The following chart shows a correlation of Queensland Regional demand (as a percentage of the peak demand over summer) compared against the coincident NEM-Wide demand (as a percentage of peak demand over summer).


As shown in the chart, there was a fair degree of diversity displayed between the peak in demand in QLD and the peak of the NEM-Wide demand.

This provides benefits in terms of reserve sharing between regions.

NSW Region

A similar chart is provided below for the NSW Region:


In this case, we see how the peak in the NEM-wide demand (at least this summer) was closely driven by the peak in the NSW regional demand.

Victoria Region

The same chart is provided for the Victorian region:


As was the case with the NSW region, the NEM-wide demand peaked at a time very close to the peak for the Victorian region.

It’s of interest to note here that the highest Victorian demand this summer (9,624MW) was approximately 900MW below its all-time maximum (10,496MW – set on 29th January 2009 at the time of the heatwave and bushfires).

SA Region

The same chart for South Australia is shown here:


This chart provides another view of the extreme peakiness of demand in South Australia – driven by the extreme heat that occurs for a few days each year, and the relatively low percentage of constant industrial load.

Tasmanian Region

Finally, the same chart has been included for Tasmania:


In this chart, the shape of the bulk of the data shifts upwards on the chart, reflecting the high load factor in the state (a function of the relatively large industrial load base, and cooler summer temperatures).

In summary, we can see that the NEM-wide demand was driven by peaks for this summer in NSW, Victoria and South Australia.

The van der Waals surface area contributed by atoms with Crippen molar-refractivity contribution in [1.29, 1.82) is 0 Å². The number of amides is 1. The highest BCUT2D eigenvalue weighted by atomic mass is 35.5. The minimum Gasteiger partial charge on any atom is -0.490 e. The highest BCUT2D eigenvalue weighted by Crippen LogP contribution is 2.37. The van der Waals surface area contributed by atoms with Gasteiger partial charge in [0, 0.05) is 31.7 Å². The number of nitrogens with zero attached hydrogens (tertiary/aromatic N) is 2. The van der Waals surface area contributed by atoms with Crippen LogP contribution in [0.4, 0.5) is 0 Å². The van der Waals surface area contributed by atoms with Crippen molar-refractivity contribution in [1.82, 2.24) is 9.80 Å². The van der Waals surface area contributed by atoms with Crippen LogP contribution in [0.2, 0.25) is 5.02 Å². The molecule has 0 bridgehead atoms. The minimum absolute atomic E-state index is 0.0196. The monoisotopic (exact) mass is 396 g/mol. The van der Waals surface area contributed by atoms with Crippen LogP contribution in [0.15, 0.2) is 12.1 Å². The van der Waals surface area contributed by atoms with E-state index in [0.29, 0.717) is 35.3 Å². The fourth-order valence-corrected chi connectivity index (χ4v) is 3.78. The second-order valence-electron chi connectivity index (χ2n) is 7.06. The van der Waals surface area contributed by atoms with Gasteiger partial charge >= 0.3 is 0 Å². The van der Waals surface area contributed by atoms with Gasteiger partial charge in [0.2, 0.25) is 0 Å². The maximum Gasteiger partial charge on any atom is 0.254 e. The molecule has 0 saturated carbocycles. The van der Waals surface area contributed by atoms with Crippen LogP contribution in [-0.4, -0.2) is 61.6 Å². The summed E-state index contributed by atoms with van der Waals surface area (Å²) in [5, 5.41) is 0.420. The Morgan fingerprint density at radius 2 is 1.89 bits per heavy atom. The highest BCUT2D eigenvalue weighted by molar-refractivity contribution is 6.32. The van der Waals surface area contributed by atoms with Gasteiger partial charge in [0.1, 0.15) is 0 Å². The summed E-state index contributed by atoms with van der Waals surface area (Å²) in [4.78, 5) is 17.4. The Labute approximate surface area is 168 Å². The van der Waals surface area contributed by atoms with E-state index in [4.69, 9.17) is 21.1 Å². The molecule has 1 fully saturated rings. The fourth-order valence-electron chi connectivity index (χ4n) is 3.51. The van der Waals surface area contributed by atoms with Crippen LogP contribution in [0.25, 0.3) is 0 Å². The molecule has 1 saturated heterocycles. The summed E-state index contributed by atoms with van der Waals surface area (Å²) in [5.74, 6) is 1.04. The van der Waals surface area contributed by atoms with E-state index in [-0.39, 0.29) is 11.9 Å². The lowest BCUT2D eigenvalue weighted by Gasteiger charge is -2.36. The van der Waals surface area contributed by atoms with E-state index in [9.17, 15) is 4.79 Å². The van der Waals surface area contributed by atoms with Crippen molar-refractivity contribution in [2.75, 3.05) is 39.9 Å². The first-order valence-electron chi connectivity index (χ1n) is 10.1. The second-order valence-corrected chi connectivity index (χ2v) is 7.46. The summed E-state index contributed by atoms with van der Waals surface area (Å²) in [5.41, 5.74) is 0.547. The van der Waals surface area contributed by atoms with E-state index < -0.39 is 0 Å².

In contrast, weather and hence demand patterns in Queensland remained independent, resulting in peaks for those regions occurring at other times (when demand in NSW, VIC and SA were correspondingly lower).

About the Author

Paul McArdle
One of three founders of Global-Roam back in 2000, Paul has been CEO of the company since that time. As an author on WattClarity, Paul's focus has been to help make the electricity market more understandable.

4 Comments on "Analysis of demand over summer 2010-11"

  1. In section 2 you state that the difference in peakiness is primarily a result of weather patterns in the regions. I’d add (as you state in the final bit on Tasmania) it is also quite strongly influenced by the proportion of load being consumed by our major industrials. And maybe rather than Tassie having cooler summers we can say ‘less extreme weather changes’ 🙂 Hey, I’m looking for a job for Tourism Tasmania! And being a bit pedantic – it is not the cooler weather but the lack of air conditioners that impacts on consumption – the cooler weather makes it less important to buy a/c in Tassie but the lower average income in Tasmania also impacts on the number of people with a/c. Just some patriotic thoughts!

    • Hi Tim,

      Thanks for the pointers.

      With respect to electricity, Tasmania is a fascinating place. Four big loads account for about 60% of the average demand shown in the table above, all with some flexibility to provide some form of DSR to varying degrees. Predominantly (zero SRMC) hydro with relatively large storage plus a single interconnector that is very large in relation to the demand in the region.

      In terms of a tourism ambassador, sign me up as well. Lost count of how many times I have been there, and have enjoyed every minute.



  2. Paul

    Note that the NEM demand you use (TotalDemand in MMS) is actually a 5-minute forecast rather than an actual, and excludes demand served by significant non-scheduled wind farms in SA. If you include those, and use the half-hourly average demand then you will find that the NEM-wide peak summer demand was 35,568 MW which occurred for HH ended 13:30 on 1 Feb 2011.

    Just a thought

    • Thanks Ross,

      The demand data we show in NEM-Watch (and hence use in the competition) is the dispatch target, as you note, for a couple of reasons:
      1) The time stamp of the demand target aligns with the time stamp of dispatch pricing and the decision was made back when we first built NEM-Watch (in 2000) to ensure these were aligned.
      2) In these early days, there were fewer other measures of demand available, as well.

      The other difference you note is between 5-minute data and 30-minute data.

      I know that the different measures of demand can confuse NEM observers, so I’ve tried to explain this a bit here.

      We’ve made a note to look into what we can do to also include the metered numbers, as well, in some way.

      Thanks, once again